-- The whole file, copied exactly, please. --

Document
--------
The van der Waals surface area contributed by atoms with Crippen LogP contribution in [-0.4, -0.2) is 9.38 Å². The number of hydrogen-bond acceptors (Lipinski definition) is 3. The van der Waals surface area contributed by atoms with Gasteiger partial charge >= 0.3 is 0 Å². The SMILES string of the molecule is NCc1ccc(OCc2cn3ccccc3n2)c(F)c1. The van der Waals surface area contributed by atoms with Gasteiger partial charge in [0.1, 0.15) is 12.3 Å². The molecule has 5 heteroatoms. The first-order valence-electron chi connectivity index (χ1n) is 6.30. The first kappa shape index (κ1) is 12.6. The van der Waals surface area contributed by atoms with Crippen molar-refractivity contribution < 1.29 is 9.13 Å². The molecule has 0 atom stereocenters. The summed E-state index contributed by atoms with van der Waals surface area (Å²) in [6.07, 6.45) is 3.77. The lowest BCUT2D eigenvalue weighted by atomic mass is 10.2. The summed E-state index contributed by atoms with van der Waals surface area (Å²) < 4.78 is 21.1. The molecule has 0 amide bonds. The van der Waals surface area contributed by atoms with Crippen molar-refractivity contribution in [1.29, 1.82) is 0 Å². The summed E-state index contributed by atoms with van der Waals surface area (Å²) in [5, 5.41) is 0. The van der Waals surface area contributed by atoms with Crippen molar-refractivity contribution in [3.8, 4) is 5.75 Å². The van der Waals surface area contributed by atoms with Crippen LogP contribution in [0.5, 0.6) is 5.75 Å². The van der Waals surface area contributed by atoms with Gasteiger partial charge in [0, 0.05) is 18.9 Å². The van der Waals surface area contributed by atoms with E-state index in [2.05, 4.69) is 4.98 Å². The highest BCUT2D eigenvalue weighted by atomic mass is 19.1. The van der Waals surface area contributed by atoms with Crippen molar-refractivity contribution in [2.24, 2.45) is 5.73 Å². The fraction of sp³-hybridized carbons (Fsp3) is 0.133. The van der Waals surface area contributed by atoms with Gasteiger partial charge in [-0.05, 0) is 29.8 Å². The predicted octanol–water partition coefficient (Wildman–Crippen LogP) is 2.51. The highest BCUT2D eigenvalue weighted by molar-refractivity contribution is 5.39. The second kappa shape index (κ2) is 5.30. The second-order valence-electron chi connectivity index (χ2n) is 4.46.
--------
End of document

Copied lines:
The van der Waals surface area contributed by atoms with Crippen LogP contribution in [-0.4, -0.2) is 9.38 Å². The number of hydrogen-bond acceptors (Lipinski definition) is 3. The van der Waals surface area contributed by atoms with Gasteiger partial charge >= 0.3 is 0 Å². The SMILES string of the molecule is NCc1ccc(OCc2cn3ccccc3n2)c(F)c1. The van der Waals surface area contributed by atoms with Gasteiger partial charge in [0.1, 0.15) is 12.3 Å². The molecule has 5 heteroatoms. The first-order valence-electron chi connectivity index (χ1n) is 6.30. The first kappa shape index (κ1) is 12.6. The van der Waals surface area contributed by atoms with Crippen molar-refractivity contribution < 1.29 is 9.13 Å². The molecule has 0 atom stereocenters. The summed E-state index contributed by atoms with van der Waals surface area (Å²) in [6.07, 6.45) is 3.77. The lowest BCUT2D eigenvalue weighted by atomic mass is 10.2. The summed E-state index contributed by atoms with van der Waals surface area (Å²) < 4.78 is 21.1. The molecule has 0 amide bonds. The van der Waals surface area contributed by atoms with Crippen molar-refractivity contribution in [1.29, 1.82) is 0 Å². The summed E-state index contributed by atoms with van der Waals surface area (Å²) in [5, 5.41) is 0. The van der Waals surface area contributed by atoms with Crippen molar-refractivity contribution in [3.8, 4) is 5.75 Å². The van der Waals surface area contributed by atoms with Crippen LogP contribution in [0.5, 0.6) is 5.75 Å². The van der Waals surface area contributed by atoms with Gasteiger partial charge in [0, 0.05) is 18.9 Å². The van der Waals surface area contributed by atoms with E-state index in [2.05, 4.69) is 4.98 Å². The highest BCUT2D eigenvalue weighted by atomic mass is 19.1. The van der Waals surface area contributed by atoms with Crippen molar-refractivity contribution in [2.24, 2.45) is 5.73 Å². The fraction of sp³-hybridized carbons (Fsp3) is 0.133. The van der Waals surface area contributed by atoms with Gasteiger partial charge in [-0.05, 0) is 29.8 Å². The predicted octanol–water partition coefficient (Wildman–Crippen LogP) is 2.51. The highest BCUT2D eigenvalue weighted by molar-refractivity contribution is 5.39. The second kappa shape index (κ2) is 5.30. The second-order valence-electron chi connectivity index (χ2n) is 4.46.